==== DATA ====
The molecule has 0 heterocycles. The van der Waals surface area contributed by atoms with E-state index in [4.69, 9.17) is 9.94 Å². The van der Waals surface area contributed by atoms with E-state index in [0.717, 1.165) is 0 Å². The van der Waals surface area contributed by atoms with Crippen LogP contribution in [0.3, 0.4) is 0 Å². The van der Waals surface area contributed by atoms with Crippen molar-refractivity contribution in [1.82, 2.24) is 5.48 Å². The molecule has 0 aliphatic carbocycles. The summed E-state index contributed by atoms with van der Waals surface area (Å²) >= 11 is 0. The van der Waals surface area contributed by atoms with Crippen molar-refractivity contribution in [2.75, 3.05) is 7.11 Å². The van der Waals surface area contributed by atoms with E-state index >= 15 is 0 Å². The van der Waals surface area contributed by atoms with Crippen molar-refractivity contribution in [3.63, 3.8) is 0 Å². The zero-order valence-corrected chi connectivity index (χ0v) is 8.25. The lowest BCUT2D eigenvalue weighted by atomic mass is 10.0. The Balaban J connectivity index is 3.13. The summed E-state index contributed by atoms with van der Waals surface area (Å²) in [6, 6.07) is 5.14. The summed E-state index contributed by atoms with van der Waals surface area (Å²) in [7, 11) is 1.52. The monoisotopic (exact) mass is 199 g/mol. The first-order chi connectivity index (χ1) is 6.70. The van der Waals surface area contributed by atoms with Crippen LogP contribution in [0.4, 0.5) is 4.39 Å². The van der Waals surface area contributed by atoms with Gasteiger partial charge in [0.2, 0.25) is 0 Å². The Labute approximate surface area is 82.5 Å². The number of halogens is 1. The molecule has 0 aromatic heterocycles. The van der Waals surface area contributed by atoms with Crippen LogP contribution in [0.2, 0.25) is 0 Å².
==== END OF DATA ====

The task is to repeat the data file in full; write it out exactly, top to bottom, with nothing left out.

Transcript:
The molecule has 0 heterocycles. The van der Waals surface area contributed by atoms with E-state index in [4.69, 9.17) is 9.94 Å². The van der Waals surface area contributed by atoms with E-state index in [0.717, 1.165) is 0 Å². The van der Waals surface area contributed by atoms with Crippen LogP contribution in [0.3, 0.4) is 0 Å². The van der Waals surface area contributed by atoms with Crippen molar-refractivity contribution in [1.82, 2.24) is 5.48 Å². The molecule has 0 aliphatic carbocycles. The summed E-state index contributed by atoms with van der Waals surface area (Å²) >= 11 is 0. The van der Waals surface area contributed by atoms with Crippen molar-refractivity contribution in [2.75, 3.05) is 7.11 Å². The van der Waals surface area contributed by atoms with E-state index >= 15 is 0 Å². The van der Waals surface area contributed by atoms with Crippen molar-refractivity contribution in [3.63, 3.8) is 0 Å². The zero-order valence-corrected chi connectivity index (χ0v) is 8.25. The lowest BCUT2D eigenvalue weighted by atomic mass is 10.0. The Balaban J connectivity index is 3.13. The summed E-state index contributed by atoms with van der Waals surface area (Å²) in [6, 6.07) is 5.14. The summed E-state index contributed by atoms with van der Waals surface area (Å²) in [7, 11) is 1.52. The monoisotopic (exact) mass is 199 g/mol. The first-order chi connectivity index (χ1) is 6.70. The van der Waals surface area contributed by atoms with Crippen LogP contribution in [0.4, 0.5) is 4.39 Å². The van der Waals surface area contributed by atoms with Gasteiger partial charge in [0.2, 0.25) is 0 Å². The Labute approximate surface area is 82.5 Å². The number of halogens is 1. The molecule has 0 aromatic heterocycles. The van der Waals surface area contributed by atoms with Crippen LogP contribution in [0.2, 0.25) is 0 Å².